In my mind a sports car can be driven on the open American road. Not coddled. DRIVEN. Hard. And not have to refuel every dozen minutes or so. According to the U.S. Census Bureau, there were 114,533 gas stations in the U.S. at the end of 2012, the last year for which data is available. There is currently one (ONE) Tesla battery swap station (Harris Ranch, CA). Elon stated at a shareholder meeting (June 2015) that more are NOT coming. The problem with any battery car, with today's batteries, is battery mass. Mass matters. Batteries need more, much more, power per KG of battery mass. Significant electrical distribution system changes also need to be made to allow for faster charging times.
Here's a battery powered car range and recharge time challenge: Using today's infrastructure (not tomorrow's), drive from Phoenix, AZ to Sunrise Park Ski Resort (215 miles and 8,000 foot elevation gain), ski six hours, and drive home - and do it in 13 or fewer hours.
Check out Tesla's web site for SuperCharger stations on this route and you'll find none. That, my friends, is why electrics are (generally) city cars, not cars for people who actually need to drive for hours on end. They may be quick, but they are not sustainably fast. Quick is not the same as fast. Acceleration does not equal velocity. Power does not equal energy. Keep total driving mileage to a low daily amount and recharge while you sleep, and electrics work great. Hit Route 66 or the open American road and it's game over. By the way, I do the Phoenix to Sunrise day trip all the time in my ICE car.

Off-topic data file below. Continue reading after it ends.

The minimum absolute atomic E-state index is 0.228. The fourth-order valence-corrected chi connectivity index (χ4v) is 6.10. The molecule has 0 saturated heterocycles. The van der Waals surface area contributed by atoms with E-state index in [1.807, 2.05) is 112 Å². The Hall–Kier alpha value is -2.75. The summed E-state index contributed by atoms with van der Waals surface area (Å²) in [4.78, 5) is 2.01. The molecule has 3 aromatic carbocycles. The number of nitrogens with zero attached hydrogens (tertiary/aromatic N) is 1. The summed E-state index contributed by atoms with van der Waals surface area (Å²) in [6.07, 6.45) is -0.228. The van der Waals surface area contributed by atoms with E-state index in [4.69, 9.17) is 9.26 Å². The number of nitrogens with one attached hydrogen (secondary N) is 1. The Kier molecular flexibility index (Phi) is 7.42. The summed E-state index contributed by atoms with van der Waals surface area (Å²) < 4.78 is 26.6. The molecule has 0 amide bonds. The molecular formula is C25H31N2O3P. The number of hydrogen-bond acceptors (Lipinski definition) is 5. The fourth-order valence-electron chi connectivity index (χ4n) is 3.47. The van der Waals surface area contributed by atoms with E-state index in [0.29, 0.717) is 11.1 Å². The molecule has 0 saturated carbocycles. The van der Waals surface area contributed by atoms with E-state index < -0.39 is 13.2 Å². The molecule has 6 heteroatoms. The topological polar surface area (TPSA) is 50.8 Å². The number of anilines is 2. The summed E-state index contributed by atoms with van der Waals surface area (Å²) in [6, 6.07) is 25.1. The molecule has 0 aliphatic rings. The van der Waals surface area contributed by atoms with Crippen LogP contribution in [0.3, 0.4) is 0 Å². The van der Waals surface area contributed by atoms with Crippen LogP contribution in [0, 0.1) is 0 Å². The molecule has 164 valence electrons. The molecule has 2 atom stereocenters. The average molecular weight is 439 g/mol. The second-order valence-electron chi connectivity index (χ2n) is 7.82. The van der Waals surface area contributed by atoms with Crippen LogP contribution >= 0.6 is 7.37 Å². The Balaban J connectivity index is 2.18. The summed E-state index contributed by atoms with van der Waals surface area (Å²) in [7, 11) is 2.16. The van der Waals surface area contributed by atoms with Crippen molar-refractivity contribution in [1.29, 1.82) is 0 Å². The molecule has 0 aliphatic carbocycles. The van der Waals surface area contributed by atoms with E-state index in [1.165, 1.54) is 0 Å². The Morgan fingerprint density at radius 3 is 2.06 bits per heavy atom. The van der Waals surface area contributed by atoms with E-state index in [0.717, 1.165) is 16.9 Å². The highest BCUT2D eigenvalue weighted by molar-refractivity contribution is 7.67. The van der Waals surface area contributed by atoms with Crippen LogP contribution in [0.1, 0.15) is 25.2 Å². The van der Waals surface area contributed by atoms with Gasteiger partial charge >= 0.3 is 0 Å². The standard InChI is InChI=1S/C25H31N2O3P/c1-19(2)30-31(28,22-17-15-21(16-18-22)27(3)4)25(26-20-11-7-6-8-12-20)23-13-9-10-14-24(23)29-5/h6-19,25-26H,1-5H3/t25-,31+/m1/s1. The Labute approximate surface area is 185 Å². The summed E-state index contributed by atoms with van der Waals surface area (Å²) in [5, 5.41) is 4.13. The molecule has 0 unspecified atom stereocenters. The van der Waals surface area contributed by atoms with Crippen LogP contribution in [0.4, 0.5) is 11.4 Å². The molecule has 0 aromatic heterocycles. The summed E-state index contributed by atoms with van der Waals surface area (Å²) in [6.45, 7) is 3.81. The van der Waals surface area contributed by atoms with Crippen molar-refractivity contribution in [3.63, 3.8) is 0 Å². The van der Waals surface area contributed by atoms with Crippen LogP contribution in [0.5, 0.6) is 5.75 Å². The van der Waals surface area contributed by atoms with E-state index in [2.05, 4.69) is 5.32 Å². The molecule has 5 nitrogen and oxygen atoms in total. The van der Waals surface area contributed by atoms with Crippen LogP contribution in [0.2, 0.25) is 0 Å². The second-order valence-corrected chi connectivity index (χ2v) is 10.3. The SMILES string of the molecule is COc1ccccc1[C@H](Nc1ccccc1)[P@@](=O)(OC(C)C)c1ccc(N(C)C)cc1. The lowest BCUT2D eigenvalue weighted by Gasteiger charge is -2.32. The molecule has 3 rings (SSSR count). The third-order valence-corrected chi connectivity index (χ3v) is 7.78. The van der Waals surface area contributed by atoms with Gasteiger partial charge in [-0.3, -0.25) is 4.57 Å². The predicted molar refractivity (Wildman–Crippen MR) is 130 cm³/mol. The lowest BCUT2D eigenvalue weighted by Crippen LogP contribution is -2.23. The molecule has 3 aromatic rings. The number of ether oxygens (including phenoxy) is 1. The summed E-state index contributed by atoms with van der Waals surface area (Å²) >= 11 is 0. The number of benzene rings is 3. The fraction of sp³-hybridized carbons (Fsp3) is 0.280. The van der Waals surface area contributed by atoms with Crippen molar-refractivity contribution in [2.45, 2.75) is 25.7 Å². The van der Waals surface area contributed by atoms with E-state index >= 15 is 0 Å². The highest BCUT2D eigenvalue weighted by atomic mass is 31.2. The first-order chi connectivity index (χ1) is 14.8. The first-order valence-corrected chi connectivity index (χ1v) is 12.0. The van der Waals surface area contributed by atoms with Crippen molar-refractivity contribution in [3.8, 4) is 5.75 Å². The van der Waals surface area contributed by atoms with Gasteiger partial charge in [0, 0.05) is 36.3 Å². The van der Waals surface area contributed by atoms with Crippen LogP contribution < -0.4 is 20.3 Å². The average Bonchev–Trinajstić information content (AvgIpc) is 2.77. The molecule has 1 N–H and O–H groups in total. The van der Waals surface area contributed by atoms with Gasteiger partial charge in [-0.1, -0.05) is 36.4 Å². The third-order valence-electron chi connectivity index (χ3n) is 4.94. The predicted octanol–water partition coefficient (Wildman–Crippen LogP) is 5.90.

Some facts of physics, chemistry, electricity and mechanics (of course, none of this will be news to the Tesla engineering staff, or Elon):
- One gallon of gasoline contains about 33 kilowatt hours (KWH) of energy. At a weight of less than 7 pounds.
- A typical gasoline engine is about 25% efficient, thus getting about 8 KWH usable energy per gallon. The typical 15 gallon tank therefore contains about 120 KWH usable energy in about 105 pounds. If that tank is totally empty it takes about 6 minutes to refill and get another 120 KWH of usable energy.
- Considering batteries, a Tesla's 90% efficient 85 KWH battery (75 net KWH) contains about the same usable energy as 9 gallons of gasoline (63 pounds), at a weight of approximately 525 KG (1,155 pounds). Thus, a Tesla's 85 KWH battery weighs EIGHTEEN TIMES as much as the same amount of usable energy in chemical liquid energy form (gasoline). Of course, part of that mass issue is offset by the Tesla's lower mass for the total power delivery system including transmission, cooling system, etc.
- If the Tesla's 85 KWH battery is fully discharged, to recharge it in one hour, using a 240 volt single-phase charger, would take 85,000 / 240 = 354 amperes of current for one full hour. A 354 ampere, 240 volt, cable would literally be the size of a woman's forearm. 60% of the homes in the United States do not have electric service powerful enough. In other words, most homes in the USA cannot charge a fully-discharged Tesla in one hour. To get the charging time for that battery down to six minutes the voltage would need to be 2,400 volts and still require a 354 ampere rated cable.